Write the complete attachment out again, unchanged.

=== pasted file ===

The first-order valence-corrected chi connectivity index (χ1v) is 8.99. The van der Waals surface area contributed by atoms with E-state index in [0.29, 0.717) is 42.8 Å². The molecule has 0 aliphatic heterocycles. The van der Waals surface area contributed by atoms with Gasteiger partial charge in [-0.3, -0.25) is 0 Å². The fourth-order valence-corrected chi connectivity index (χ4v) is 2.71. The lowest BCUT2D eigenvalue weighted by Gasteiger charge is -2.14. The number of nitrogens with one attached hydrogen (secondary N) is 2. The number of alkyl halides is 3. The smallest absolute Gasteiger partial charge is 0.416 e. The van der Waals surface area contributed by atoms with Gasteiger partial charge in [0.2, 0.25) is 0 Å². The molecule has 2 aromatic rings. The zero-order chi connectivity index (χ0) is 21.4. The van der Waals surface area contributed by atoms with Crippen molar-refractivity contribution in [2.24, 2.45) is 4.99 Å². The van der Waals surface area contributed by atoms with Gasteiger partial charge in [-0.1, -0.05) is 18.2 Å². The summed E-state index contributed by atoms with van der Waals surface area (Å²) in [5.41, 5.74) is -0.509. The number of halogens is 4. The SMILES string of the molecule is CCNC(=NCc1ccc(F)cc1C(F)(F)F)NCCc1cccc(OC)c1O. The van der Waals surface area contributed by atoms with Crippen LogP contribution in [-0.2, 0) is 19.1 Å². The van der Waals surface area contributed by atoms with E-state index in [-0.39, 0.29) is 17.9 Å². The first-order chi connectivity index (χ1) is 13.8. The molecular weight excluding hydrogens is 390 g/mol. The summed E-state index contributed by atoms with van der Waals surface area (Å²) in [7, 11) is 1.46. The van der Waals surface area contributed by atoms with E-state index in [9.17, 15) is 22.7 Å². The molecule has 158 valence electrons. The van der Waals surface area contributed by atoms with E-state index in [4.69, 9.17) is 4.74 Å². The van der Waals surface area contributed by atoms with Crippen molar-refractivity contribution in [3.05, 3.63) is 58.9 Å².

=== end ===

The first-order valence-corrected chi connectivity index (χ1v) is 8.99. The van der Waals surface area contributed by atoms with E-state index in [0.29, 0.717) is 42.8 Å². The molecule has 0 aliphatic heterocycles. The van der Waals surface area contributed by atoms with Gasteiger partial charge in [-0.3, -0.25) is 0 Å². The fourth-order valence-corrected chi connectivity index (χ4v) is 2.71. The lowest BCUT2D eigenvalue weighted by Gasteiger charge is -2.14. The number of nitrogens with one attached hydrogen (secondary N) is 2. The number of alkyl halides is 3. The smallest absolute Gasteiger partial charge is 0.416 e. The van der Waals surface area contributed by atoms with Gasteiger partial charge in [0.2, 0.25) is 0 Å². The molecule has 2 aromatic rings. The zero-order chi connectivity index (χ0) is 21.4. The van der Waals surface area contributed by atoms with Crippen molar-refractivity contribution in [2.24, 2.45) is 4.99 Å². The van der Waals surface area contributed by atoms with Gasteiger partial charge in [-0.1, -0.05) is 18.2 Å². The summed E-state index contributed by atoms with van der Waals surface area (Å²) in [5.41, 5.74) is -0.509. The number of halogens is 4. The SMILES string of the molecule is CCNC(=NCc1ccc(F)cc1C(F)(F)F)NCCc1cccc(OC)c1O. The van der Waals surface area contributed by atoms with Crippen LogP contribution in [-0.2, 0) is 19.1 Å². The van der Waals surface area contributed by atoms with E-state index in [-0.39, 0.29) is 17.9 Å². The first-order chi connectivity index (χ1) is 13.8. The molecular weight excluding hydrogens is 390 g/mol. The summed E-state index contributed by atoms with van der Waals surface area (Å²) in [7, 11) is 1.46. The van der Waals surface area contributed by atoms with E-state index in [9.17, 15) is 22.7 Å². The molecule has 158 valence electrons. The van der Waals surface area contributed by atoms with E-state index in [4.69, 9.17) is 4.74 Å². The van der Waals surface area contributed by atoms with Crippen molar-refractivity contribution in [3.05, 3.63) is 58.9 Å².